August 01, 2023

Alejandra Colón-López, Ph.D., reflects on postdoctoral scholarship and receiving MERIT award

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alejandra lopezIn April 2023, Alejandra Colón-López, Ph.D., the Department of Medical Education’s first postdoctoral scholar in its history, received a MERIT award from NIH/NIGMS. The Mentored Experiences in Research, Instruction, and Teaching (MERIT) Program is an Institutional Research and Academic Career Development Award (K12) that aims to allow postdoctoral scholars opportunity for research and teaching experiences.

“Most people who graduate from a Ph.D. program start a faculty position that requires teaching classes, and we're not trained to do that. We don't necessarily know how to effectively deliver a class,” Colón-López says. “The program itself has a component where students will get extra training in teaching, in combination with shadowing and actual teaching opportunities.”

Colón-López, who received her Ph.D. in Medical Sociology from UAB in Summer 2022, began working within the Department of Medical Education as a postdoctoral scholar in August 2022. For many years, her goal had been to work within a medical education department of a school of medicine, and this current opportunity allows her to do just that, performing research that has been important to her since she was in school. As a Ph.D. student, she noticed research in sociology focused more on patient outcomes, and she believed more attention should be placed on providers. This vision became part of her dissertation and remains a factor in her research today.

With the MERIT funding beginning in September 2023, Colón-López’s role within the Department of Medical Education will shift to incorporate protected time for the MERIT program, with 75% of her time dedicated to research and the remaining time dedicated to education training. She describes this 25% of her time as teaching and educational opportunities that will help her become the effective teacher she wants to be.

The work she performs in the Department of Medical Education centers around impacting the future of undergraduate medical education. Within this scope, Colón-López helps to develop and employ research that affects the learning environment. “That research will go into developing interventions and policies to enhance the quality of learning experiences for our students,” she explains.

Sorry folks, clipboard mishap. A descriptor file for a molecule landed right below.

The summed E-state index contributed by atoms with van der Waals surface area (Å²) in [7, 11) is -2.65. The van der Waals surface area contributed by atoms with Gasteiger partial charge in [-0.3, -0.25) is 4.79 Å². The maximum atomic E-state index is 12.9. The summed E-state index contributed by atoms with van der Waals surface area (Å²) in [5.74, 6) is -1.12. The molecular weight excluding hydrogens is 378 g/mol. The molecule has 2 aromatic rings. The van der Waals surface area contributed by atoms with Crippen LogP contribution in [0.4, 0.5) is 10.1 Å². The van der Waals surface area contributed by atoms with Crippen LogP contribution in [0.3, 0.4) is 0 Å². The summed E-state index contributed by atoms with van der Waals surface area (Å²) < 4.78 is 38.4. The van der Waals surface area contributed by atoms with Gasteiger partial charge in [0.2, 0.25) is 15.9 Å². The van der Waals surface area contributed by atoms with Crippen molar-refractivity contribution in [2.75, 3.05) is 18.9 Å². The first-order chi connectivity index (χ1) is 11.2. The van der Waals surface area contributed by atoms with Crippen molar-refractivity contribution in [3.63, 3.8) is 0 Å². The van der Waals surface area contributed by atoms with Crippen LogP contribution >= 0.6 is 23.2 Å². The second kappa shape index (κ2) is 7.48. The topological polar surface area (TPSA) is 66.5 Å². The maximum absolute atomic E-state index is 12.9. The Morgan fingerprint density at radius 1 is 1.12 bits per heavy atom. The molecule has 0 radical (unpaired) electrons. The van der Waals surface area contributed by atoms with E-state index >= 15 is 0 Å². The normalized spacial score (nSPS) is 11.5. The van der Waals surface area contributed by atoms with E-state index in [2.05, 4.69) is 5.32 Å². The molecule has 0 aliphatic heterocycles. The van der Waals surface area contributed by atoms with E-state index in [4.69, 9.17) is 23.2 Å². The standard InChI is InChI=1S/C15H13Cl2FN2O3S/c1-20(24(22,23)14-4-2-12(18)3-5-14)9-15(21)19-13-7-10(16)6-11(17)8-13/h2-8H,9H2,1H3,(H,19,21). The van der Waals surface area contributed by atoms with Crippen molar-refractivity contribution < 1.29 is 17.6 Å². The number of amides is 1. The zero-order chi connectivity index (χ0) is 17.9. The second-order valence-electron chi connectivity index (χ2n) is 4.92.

The exit survey administered to all graduating medical students by the Association of American Medical Colleges (AAMC), for example, provided Colón-López with student data pertaining directly to their learning. This quantitative data allowed her to determine educational trends from past years, where these trends have changed, and what needs shifting in the future. “I had multiple meetings with deans and people in leadership, not just from the Birmingham campus but also from the regional campuses. Also, I met the students to get a more holistic perspective of what's going on and what needs to be addressed. Based on that, I proposed developing my own survey.”

Working alongside Anne Zinski, Ph.D., Associate Professor, Colón-López developed and launched the survey in March 2023 for Heersink School of Medicine students, faculty, and residents. As a proponent of mixed methods research, she also performed interviews and focus groups with faculty and students. The responses from these various channels were categorized and allowed her to contrast or explain what she’d seen in the quantitative data to determine the resulting trends.

Colón-López’s core mission within this research is to identify factors that can interfere with student learning and to help create policies that will improve the student experience. To this end, she is interested in the composition of the student body within medical education and how those students may differ from the individuals educating them. While they are students, she wants to ensure medical schools employ systems to support the students, helping them complete their goals of becoming medical professionals. Once the students graduate, she also wants to ensure those same individuals, especially graduates from underrepresented minority groups, are supported so they can successfully integrate into the medical field.

Reflecting on her position within the Department of Medical Education and her future involvement with the MERIT program, Colón-López mentioned how happy she is to have received this opportunity. Whereas few postdoctoral scholars land a position that deals directly with their research interests, Colón-López “hit a home run” with her position working with undergraduate medical education within UAB Heersink School of Medicine.